What will Ferguson's aftermath be?
“I personally believe in Jesus Christ as my lord and savior, but I’m also a killer,” this 35-year police veteran said in the video. “I’ve killed a lot. And if I need to, I’ll kill a whole bunch more. If you don’t want to get killed, don’t show up in front of me. I have no problems with it. God did not raise me to be a coward.... I'm into diversity — I kill everybody. I don’t care.”
Or Matthew Pappert, who posted on his Facebook page that “These protesters should have been put down like a rabid dog the first night.”
Page and Pappert were easy to identify because they were arrogant enough to openly make such statements elsewhere. Actually identifying police on the ground in Ferguson has been difficult, since they stopped wearing their nametags or other forms of ID early in the protests.
What were the names of the police officers who fired tear gas and bean bags at TV news teams Wednesday night? Who operated the sound cannons that disoriented protestors before commanding them to disperse? The police don't think anyone has the right to know such things.
Luckily, somebody was able to identify the man who threatened to kill members of the media on camera; when asked his name he originally said “Go fuck yourself” although, as it turned out, his name was actually Ray Albers – a 20-year police veteran.
How many innocent people have Page, Pappert and Albers arrested over the course of their careers? Given how badly they misbehave when they know they're being filmed, what did they do off camera? The cops who fired tear gas and sound cannon — what other overreactions and escalations do they have under their belts?
Of course the protesters (peaceful or otherwise) and journalists weren't the only ones who suffered from the indiscriminate punishments police inflicted on the Ferguson's population; families in their own homes did too. Consider this opening paragraph from the story “The Ferguson Riots: Overkill – Police in a Missouri suburb demonstrate how not to quell a riot,” from the latest issue of The Economist:
NEARLY every night, Felicia Pope’s house fills with smoke and tear gas. Her four-month-old granddaughter has no idea why the air stings her throat. Her family feels trapped. But the protests outside over the death of Michael Brown, a local 18-year-old, show no sign of ending.
Not that Pope and her family were the only ones who suffered whle trapped in their own homes; police used plenty of teargas in residential neighborhoods, not just the business-district street where journalists were corraled most of the time.
That's America today. I'd like to think this will finally be the turning point (at least involving police misbehavior; the TSA and NSA are another matter) – the point when police departments have to give back their military-grade toys, the point when they'll be required to film themselves interacting with the public rather than continue having carte blanche to mistreat suspects pretty much any way they want, secure in the knowledge that in any case where it boils down to a cop's word over an ordinary individual's, the cop's word always takes precedence.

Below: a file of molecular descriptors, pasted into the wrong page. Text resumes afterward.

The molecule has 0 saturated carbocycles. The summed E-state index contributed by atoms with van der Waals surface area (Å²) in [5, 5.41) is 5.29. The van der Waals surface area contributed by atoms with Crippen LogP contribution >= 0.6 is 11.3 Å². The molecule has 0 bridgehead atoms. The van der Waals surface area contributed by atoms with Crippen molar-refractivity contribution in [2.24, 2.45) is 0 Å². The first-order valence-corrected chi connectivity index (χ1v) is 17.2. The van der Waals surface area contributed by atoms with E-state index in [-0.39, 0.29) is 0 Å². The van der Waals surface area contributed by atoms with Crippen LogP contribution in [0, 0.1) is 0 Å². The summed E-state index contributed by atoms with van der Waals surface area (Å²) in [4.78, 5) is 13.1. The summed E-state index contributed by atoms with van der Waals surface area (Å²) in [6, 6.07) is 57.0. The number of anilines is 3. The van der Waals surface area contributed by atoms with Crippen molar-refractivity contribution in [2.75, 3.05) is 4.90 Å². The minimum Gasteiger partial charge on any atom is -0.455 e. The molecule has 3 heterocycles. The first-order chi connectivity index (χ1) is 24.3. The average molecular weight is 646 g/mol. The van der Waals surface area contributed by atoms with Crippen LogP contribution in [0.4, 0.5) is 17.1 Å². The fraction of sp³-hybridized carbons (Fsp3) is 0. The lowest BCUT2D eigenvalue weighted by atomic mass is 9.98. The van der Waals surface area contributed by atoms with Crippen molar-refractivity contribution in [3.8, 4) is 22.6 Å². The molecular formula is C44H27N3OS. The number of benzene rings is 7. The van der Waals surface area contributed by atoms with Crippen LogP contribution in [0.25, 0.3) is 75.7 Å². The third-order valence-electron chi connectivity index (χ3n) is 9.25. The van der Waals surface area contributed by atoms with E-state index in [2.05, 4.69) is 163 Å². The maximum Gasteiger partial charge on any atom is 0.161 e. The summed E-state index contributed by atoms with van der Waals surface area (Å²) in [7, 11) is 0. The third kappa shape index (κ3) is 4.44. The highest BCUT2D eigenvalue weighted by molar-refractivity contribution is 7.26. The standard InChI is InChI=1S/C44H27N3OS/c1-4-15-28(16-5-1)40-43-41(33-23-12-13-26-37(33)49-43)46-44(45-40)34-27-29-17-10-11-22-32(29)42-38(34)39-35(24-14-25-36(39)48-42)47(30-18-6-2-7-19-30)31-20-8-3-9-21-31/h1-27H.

Though it would be unfair to single out Ferguson-area police for criminality; also this weekend came news that Oklahoma cop Daniel Ken Holtzclaw raped at least seven women while on duty, by threatening to arrest them if they refused to have sex with him. And of course: had they refused, and he arrested them, whatever lies Holtzclaw told to justify it would have been believed, despite the lack of evidence, because he's a cop.
All seven of his known victims were black, probably because he knew that black people make easier prey for predatory cops. (Not that being white makes you immune to police misbehavior.) The Economist's article also delved into the problems of police racism in Ferguson:
Ferguson is a small community—some 21,000 people live there—with a rapidly changing population. In 1990 it was 75% white; in 2010 it was 67% black. The police force has not adapted: it is 95% white and widely distrusted. The mayor, who is also white, has appeared clueless since Mr Brown’s shooting. He said in a television interview that there was no racial divide in Ferguson. That is not how many black residents see it. Stephan Hampton, for example, recalls that his grandfather was killed by police in 1984. He also remembers the date when the cops first stopped him: “May 26th, 2010”. Mr Webster remembers being stopped on his bicycle when he was 15; he adds: “I can’t count how many times I’ve been stopped since.”
In this context, “it is hard to point to anything that Ferguson police did [since Mr Brown’s shooting] that was not wrong,” says Gene O’Donnell of the John Jay College of Criminal Justice. They left Mr Brown’s body on the street for four hours. They withheld the name of the officer who shot him. They confronted peaceful demonstrators and rioters alike with a stunning show of force—armoured cars with snipers on top—and precious little tact.
When I despair over the state of my country today, I console myself with the reminder that no trend lasts forever; sooner or later there will be a reversal. But when—soon enough for me to see it, let alone benefit by it?
The next few weeks will provide some hints, one way or the other. If you know any reasons for optimism, I'd surely like to hear them.